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Per Fumare The gods were pleased, weren’t they when that first fragrance man created was meant to burn-- It was speech to them, ephemeral whispering, what I didn’t know in early autumn as I opened the woodstove, and dropped the fists of poems in and laid the dry branches down, and lit the pyre and closed the iron doors and the little windows glowed gold, the alchemy paused and seemed to enter me, and I watched matter become spirit and I breathed the white smoke escaping into the blue heavens as a child enters the physical world, its living soul crying out with no thought of place or origin…. . Psalm How the ashes bled that day and the again and again petals homely as scuffed shoes; and the voice of lightning and underneath, the dullard thunder -- for isn’t prayer identical to the contrition of a plowed field, or a bride glimpsed through a chintzed window; and the rustle of time ebbed away, when the fire became most fluent as the sun hid its back to the rheum of heaven, and the cinders were like snakes within the burrs and thistles, the way they hissed and scuffled in the warm-dark invisibly-- baby tongues, bells of pewter, and the first sparks were the vivid orange of monarchs undistinguishable from the summer flowers, and the adolescent feathers of cardinals too, meaning the furtive birds flew away with sound and it wasn’t rage not-at-all, for their beaks held tiny morsels of tenderness as if they were ripped from temple vaults… . Mercurius What do the gods know of spirit and matter? And what about loss when knowledge consumes, leaves the soil completely barren? Is this what the oriole sings at the footstep of dawn, cruel bird with breast aflame? Ashes float from out hands, like the wing-dust of moths, ash of history’s shape; the unfastening of our once hill-home…. How can the oriole prophesize over the sail-cloth of lawn, perch there impassioned bird on the backyard fence as if to mock us? Oh Mercurius, order of the universe reversed, carbuncle of sun inviolable, show us how to change sorrow into joy as you change copper, iron, and tin into gold.
Leonore Wilson and her family lost their home in California’s Hennessey fire. Her son Hardy Wilson’s article about the family’s tragedy appeared in The Guardian. Click here to read the article.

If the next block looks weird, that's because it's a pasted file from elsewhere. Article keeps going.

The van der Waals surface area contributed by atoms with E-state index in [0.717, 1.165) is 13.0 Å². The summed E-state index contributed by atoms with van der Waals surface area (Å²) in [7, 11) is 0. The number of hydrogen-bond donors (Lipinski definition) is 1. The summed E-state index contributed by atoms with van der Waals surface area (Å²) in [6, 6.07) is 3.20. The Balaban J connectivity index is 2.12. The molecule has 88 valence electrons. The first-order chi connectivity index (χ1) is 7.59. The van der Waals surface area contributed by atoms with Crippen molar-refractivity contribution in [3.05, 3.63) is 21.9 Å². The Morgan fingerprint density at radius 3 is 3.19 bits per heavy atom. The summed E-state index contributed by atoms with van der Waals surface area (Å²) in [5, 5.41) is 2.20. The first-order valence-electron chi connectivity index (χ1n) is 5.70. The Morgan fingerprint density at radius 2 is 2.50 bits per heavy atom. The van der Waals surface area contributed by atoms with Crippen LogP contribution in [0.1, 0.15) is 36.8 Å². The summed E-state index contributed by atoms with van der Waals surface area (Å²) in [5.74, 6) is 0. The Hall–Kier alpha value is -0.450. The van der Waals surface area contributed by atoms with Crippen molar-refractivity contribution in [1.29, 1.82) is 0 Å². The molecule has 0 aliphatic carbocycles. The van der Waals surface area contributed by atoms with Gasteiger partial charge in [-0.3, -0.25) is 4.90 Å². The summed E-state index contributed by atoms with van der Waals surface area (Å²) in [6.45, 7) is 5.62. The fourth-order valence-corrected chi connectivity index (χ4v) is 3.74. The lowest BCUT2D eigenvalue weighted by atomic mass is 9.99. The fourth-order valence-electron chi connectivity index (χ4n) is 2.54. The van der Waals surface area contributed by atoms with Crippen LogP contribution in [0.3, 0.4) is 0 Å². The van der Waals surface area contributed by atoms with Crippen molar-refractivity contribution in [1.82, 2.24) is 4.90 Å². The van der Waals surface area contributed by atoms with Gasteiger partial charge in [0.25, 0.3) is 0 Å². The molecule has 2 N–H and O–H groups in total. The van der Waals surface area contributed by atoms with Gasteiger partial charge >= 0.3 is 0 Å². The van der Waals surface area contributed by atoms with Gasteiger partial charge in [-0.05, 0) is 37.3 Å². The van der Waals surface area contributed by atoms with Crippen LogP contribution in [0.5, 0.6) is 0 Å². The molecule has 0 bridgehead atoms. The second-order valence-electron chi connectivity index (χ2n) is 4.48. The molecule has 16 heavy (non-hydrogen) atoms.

Cal Fire personnel set a backfire during the Hennessey fire in Napa County, Monday, August 17, 2020. (Kent Porter//The Press Democrat via AP)
As these poems prove, Leonore Wilson is one of the very few contemporary American poets whose work evokes and belongs with the great ancient world poetry that confronts the starkest matters of our fleeting lives. Reading one of her poems, you know the poem is right before you fully understand why. She is also a master of rich imagery, so we get to enjoy our travels through truth, even if the truth by itself is not always enjoyable. Contemporary poetry is perhaps too often ephemeral, narcissistic, tossed off, first draft-ish, and performative, and thus likely to seem out of date faster than the yogurt in our refrigerators. I expect Leonore Wilson’s poems to last. She grieves over her serious loss in California wildfires, and takes the burden onto herself, rather than putting it on the reader. So far as I know, she has never written a poem not worthy of our attention.
Thank you for this eloquent praise, Stephen.
M. Michael Simms http://www.michaelsimms.info
Author of Bicycles of the Gods https://www.amazon.com/gp/product/B09ZYTM9J5/ref=dbs_a_def_rwt_bibl_vppi_i1 Author of Nightjar https://www.amazon.com/gp/product/1933974435/ref=dbs_a_def_rwt_bibl_vppi_i2 Author of American Ash https://www.amazon.com/American-Ash-Poems-Michael-Simms/dp/1933974397/ref=sr_1_1?crid=2PC9VWO127ZSF&dchild=1&keywords=american+ash+by+michael+simms&qid=1593969710&s=books&sprefix=American+ash,aps,133&sr=1-1 Editor of Vox Populi https://voxpopulisphere.com/
These are beautiful bringing the ode’s original sense of prayer to bear on fire’s creating and destroying, the images quite moving–the birds bearing “tender morsels,” salvation, away from the fire, the prayer for alchemy at the end sent to “the sun’s carbuncle.” Stunning work!
Thanks, Mary. I completely agree. These poems, especially in sequence, evoke the spiritual power of fire, both cleansing and destroying at the same time.